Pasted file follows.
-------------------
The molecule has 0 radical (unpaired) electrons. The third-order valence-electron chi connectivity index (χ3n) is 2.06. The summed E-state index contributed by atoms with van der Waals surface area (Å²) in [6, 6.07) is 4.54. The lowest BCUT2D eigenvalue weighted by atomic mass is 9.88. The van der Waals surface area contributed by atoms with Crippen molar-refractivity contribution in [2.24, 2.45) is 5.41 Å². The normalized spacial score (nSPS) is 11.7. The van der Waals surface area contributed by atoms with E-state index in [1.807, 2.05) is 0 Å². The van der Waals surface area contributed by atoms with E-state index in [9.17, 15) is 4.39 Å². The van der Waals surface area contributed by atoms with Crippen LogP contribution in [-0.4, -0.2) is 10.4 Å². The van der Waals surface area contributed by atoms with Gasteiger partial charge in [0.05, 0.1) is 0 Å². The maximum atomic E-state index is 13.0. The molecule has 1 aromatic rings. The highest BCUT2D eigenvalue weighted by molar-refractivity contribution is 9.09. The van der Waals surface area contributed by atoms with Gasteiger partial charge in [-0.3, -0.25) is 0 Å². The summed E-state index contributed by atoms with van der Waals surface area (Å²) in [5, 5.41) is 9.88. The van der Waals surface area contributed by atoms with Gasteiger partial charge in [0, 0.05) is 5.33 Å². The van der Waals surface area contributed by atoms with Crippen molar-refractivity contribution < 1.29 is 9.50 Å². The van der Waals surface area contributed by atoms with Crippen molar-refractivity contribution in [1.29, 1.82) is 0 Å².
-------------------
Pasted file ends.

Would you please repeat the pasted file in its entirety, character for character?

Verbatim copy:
The molecule has 0 radical (unpaired) electrons. The third-order valence-electron chi connectivity index (χ3n) is 2.06. The summed E-state index contributed by atoms with van der Waals surface area (Å²) in [6, 6.07) is 4.54. The lowest BCUT2D eigenvalue weighted by atomic mass is 9.88. The van der Waals surface area contributed by atoms with Crippen molar-refractivity contribution in [2.24, 2.45) is 5.41 Å². The normalized spacial score (nSPS) is 11.7. The van der Waals surface area contributed by atoms with E-state index in [1.807, 2.05) is 0 Å². The van der Waals surface area contributed by atoms with E-state index in [9.17, 15) is 4.39 Å². The van der Waals surface area contributed by atoms with Crippen LogP contribution in [-0.4, -0.2) is 10.4 Å². The van der Waals surface area contributed by atoms with Gasteiger partial charge in [0.05, 0.1) is 0 Å². The maximum atomic E-state index is 13.0. The molecule has 1 aromatic rings. The highest BCUT2D eigenvalue weighted by molar-refractivity contribution is 9.09. The van der Waals surface area contributed by atoms with Gasteiger partial charge in [-0.3, -0.25) is 0 Å². The summed E-state index contributed by atoms with van der Waals surface area (Å²) in [5, 5.41) is 9.88. The van der Waals surface area contributed by atoms with Gasteiger partial charge in [0, 0.05) is 5.33 Å². The van der Waals surface area contributed by atoms with Crippen molar-refractivity contribution < 1.29 is 9.50 Å². The van der Waals surface area contributed by atoms with Crippen molar-refractivity contribution in [1.29, 1.82) is 0 Å².